“It’s going to be a rough two years, but after that, he’ll be cured, and everything will be fine.” It’s a statement I heard multiple times from well-meaning family members in the corridors of the pediatric ICU at Cornell Hospital. I held onto those words tighter when I looked over at my darling baby boy attached to the vent. Even tighter when I would wake up in the middle of the night to find a team of nurses surrounding him, one nurse straddling him on the bed furiously pumping air into his little lungs when the ventilator failed or when a tube got yanked out of his nose. I held onto those words for the next two years, and here we are. It’s been a rough two years, and he’s not cured. But everything is starting to feel more fine.
When I think back about our time in the PICU, there are a few more potent memories. There’s the memory of the masks, gowns, gloves – constant fixtures in our days in the PICU. Yelling at the doctors when they refused to let him eat or drink in the first two days, then sudden comprehension that they believed he would be intubated, and could not risk aspiration. The conferences with the doctors where they explained the possible causes for his lung failure, and the trial and error diagnoses that began to mimic an episode of House. The impossible torture of not being able to give my sweet baby boy a gentle kiss for fear of sharing germs or tripping over life-saving tubes. Leaving the hospital for the first time in several days, collapsing on the floor of my childhood home choking back the sobs that I denied for so long, seeking comfort and strength from my family so that I could return to Idan’s bedside, renewed.
Most potent for me, however, is the memory of us leaving the hospital with Idan. After three weeks spent in a tiny box filled with the constant hum of machines, we were allowed to take Idan home. After his diagnosis with PCP, we were hit again with a second diagnosis of a severe immune deficiency, and informed that he would spend his life in constant fear of being re-hospitalized for new and (if you could believe it) scarier illnesses as his immune system would simply fail to adapt to the germs around him. Yes, I remember leaving the hospital vividly. Holding Idan tightly in my arms as we walked out of isolation into the busy corridor of the PICU. The sounds of coughing, sniffling patients, children playing in the waiting area, five people waiting for the elevator. The same hospital that cured him was now a minefield. I tightened my hold on Idan as the elevator doors opened, trying to nestle his face into my shoulder to protect him from any exposure once crowded inside. When the elevator doors opened, Akiva and I made eye contact, and as if on queue, sharing the same instinct, we started running. We ran through the main floor, dodging patients and hospital staff. We ran all the way to the car, out of breath by the time we sat down. Idan was safely in his car seat, and suddenly “safe” took on an entirely new meaning.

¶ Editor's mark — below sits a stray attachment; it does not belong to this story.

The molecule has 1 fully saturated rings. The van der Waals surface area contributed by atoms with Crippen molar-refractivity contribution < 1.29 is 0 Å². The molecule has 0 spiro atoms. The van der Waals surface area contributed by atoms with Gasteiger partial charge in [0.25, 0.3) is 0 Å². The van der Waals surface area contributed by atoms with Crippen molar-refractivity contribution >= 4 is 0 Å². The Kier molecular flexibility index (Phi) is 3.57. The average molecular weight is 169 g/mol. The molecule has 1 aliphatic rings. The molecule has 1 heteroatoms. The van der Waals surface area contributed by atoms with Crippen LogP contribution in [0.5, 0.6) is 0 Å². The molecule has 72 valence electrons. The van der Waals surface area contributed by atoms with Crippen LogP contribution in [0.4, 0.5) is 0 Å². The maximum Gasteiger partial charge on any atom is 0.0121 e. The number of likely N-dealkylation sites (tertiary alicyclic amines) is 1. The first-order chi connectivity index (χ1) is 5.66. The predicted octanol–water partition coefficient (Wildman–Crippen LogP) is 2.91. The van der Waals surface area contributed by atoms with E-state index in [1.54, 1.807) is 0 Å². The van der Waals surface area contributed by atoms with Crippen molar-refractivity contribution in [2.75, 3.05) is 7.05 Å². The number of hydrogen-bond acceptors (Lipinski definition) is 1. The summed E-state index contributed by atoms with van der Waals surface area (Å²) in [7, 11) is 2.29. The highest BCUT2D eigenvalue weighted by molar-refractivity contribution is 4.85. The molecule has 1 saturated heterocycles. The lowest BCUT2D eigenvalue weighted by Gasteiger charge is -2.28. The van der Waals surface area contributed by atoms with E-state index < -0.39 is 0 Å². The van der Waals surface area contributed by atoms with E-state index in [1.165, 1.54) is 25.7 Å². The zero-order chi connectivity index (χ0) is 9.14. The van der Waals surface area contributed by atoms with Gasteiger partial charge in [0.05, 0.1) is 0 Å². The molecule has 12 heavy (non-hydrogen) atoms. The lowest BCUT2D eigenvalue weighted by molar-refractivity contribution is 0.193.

And we all know how the rest of the story goes. Two years searching for a cure, building an army, learning the hard way how strong we all could be in the face of adversity.
I’ve always believed that time is not quite linear. Yes, it marches on ever steady, but there are moments and events that are forever linked to you. Those three weeks in the PICU are long gone, time having granted us two years of wonderful memories and joyous occasions since then. But we keep circling back, and carry those memories with us every day. Because when we were rushed into the hospital two years ago today, we were a normal happy family, and the moment we walked through those doors, we became something new. We found our strength, our courage, our fight. We became a force to be reckoned with. We’ve persevered despite all odds, and Idan is a blissfully happy and brilliant child, who is surprisingly aware of his condition and limitations but never lets that stop him from feeling joy. And the next two years will be another rough two years, and we hope and pray that we’ll have a cure. Today, we’re stronger than ever, and everything is going to be fine.